In Budapest I had the pleasure of not only discovering the renowned spas (that live up to expectations), but also the unexpected charm behind the former soviet facade. Let me tell you more about my visit.
When researching Budapest, you can’t miss information about the ruin pubs. Good news for gluten free diners, these incredible places offer gluten free options. You can’t miss Mazel Tov, a luminous restaurant whose menu stays true to its roots in the historically Jewish neighborhood. They do not specifically mark items as gluten free, but they offer seemingly gluten free salads, and I tried the delicious Falafel Veggie Burger that was complete with sweet potato slices acting as the bun without issue. Their food was delicious and this is a must visit!
We also went to Szimpla Kert, an amazing bar that offers typical pub fare with symbols indicating gluten free and dairy free options. We ordered a sort of fry bake meaning we got fries topped with grilled veggies and cheese. Don’t expect a gastronomic experience, but this place is still worth a visit for the unique bar itself.
For a meal in the cutest setting you’ll ever have, visit Vintage Garden, a restaurant torn from the pins of Pinterest (but actually just look at their precious instagram). They have symbols on their menu indicating low-carb, and I was able to clarify with our waiter which plates are gluten free. I had a delicious fish plate followed by a flourless chocolate cake, both of which I would recommend. Come with full battery on your camera to take advantage of their selfie corner and to capture the beautiful table settings.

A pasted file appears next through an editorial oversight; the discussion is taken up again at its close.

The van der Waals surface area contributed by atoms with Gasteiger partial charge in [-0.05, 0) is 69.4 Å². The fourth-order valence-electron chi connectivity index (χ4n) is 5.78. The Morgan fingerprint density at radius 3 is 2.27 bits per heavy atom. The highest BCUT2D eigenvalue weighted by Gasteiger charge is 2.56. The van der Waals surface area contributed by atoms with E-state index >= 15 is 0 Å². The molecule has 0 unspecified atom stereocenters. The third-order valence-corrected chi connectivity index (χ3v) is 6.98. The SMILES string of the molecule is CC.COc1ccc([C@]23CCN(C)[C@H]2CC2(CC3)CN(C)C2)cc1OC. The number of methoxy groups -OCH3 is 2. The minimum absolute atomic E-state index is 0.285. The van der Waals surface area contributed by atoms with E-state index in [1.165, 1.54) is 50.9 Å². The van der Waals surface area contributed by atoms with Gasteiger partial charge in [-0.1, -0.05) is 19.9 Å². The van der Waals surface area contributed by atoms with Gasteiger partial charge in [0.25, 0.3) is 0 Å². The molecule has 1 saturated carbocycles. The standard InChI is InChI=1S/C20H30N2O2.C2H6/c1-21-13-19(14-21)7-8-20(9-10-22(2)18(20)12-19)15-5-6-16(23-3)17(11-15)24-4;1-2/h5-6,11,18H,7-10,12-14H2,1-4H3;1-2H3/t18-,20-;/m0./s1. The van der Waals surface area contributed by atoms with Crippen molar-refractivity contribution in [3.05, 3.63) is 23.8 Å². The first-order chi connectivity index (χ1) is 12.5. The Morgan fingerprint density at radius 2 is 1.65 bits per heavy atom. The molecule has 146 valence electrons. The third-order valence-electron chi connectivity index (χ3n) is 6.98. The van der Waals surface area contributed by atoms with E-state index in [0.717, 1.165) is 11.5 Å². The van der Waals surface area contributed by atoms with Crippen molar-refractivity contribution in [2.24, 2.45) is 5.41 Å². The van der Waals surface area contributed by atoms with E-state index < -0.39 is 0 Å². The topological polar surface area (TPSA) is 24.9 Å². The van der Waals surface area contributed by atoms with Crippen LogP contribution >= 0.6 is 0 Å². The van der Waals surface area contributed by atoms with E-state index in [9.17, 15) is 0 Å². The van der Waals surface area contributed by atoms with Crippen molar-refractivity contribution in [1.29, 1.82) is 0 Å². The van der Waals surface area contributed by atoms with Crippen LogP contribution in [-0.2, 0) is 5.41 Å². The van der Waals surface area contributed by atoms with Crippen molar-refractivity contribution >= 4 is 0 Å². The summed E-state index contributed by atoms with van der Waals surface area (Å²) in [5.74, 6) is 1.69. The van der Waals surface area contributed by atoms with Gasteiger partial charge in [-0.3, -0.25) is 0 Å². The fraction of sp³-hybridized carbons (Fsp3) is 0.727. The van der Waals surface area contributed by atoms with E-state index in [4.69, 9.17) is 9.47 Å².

If you’re looking for an adorable place to grab a cup of coffee, check out Arioso Café & Interiors, an innovative space that is part café, part interior decor shop, and part flower shop. As you can imagine, it smells divine and best of all, they have a flower ceiling. Order a coffee or chai and don’t forget to check the pastry case for gluten free goodies.
For a tourist free lunch, stop by the Hold Utca Food Market. The market combines traditional food stalls with fast fare food restaurants of all types. I stopped at one of the stands on the second level and found the owners knowledgeable and attentive to what gluten was and which products I could eat. Their menu changes daily, so it was not marked as gluten free, but they offered a brussel sprout soup which was delicious and a perfect way to warm up.
An absolute must do in Budapest is of course a visit to the thermal baths. Know that there are more than one, so it could be a good idea to do some research before choosing which to visit. We ultimately visited Szechenyi Bath, the iconic yellow spa that is the biggest and most popular. You can book a massages and other treatments, which thanks to the conversion rate, are a really affordable way to relax. We booked the cheapest massage when buying our entry- I think it was the 20 minute thermal massage. Know that it’s in a big hall with closed cubicles for each massage. I was a bit disappointed at the hospital feel to it and would have preferred to have lower lighting and a less noisy space- I’m not sure if all of the treatments take place here or if some are in more relaxing settings. Book ahead or arrive early to reserve a therapist of your preferred gender.
Perhaps not quite in line with the enchanting experiences that filled the rest of our trip, I would still recommend a visit to the House of Terror. A museum, that feels more like an innovative immersive gallery, places visitors in the thick of the fascist and communist regimes of Hungary’s past. Be warned, as the museum’s name suggest, your visit is likely to be an emotive experience. Each room evokes a
different feeling – fear, anxiety, despair making for a unique and moving experience. I would recommend springing for the audio guide, you won’t regret it.I’ve really never seen another museum like this!
Have you visited Budapest? What did you do? Where did you eat?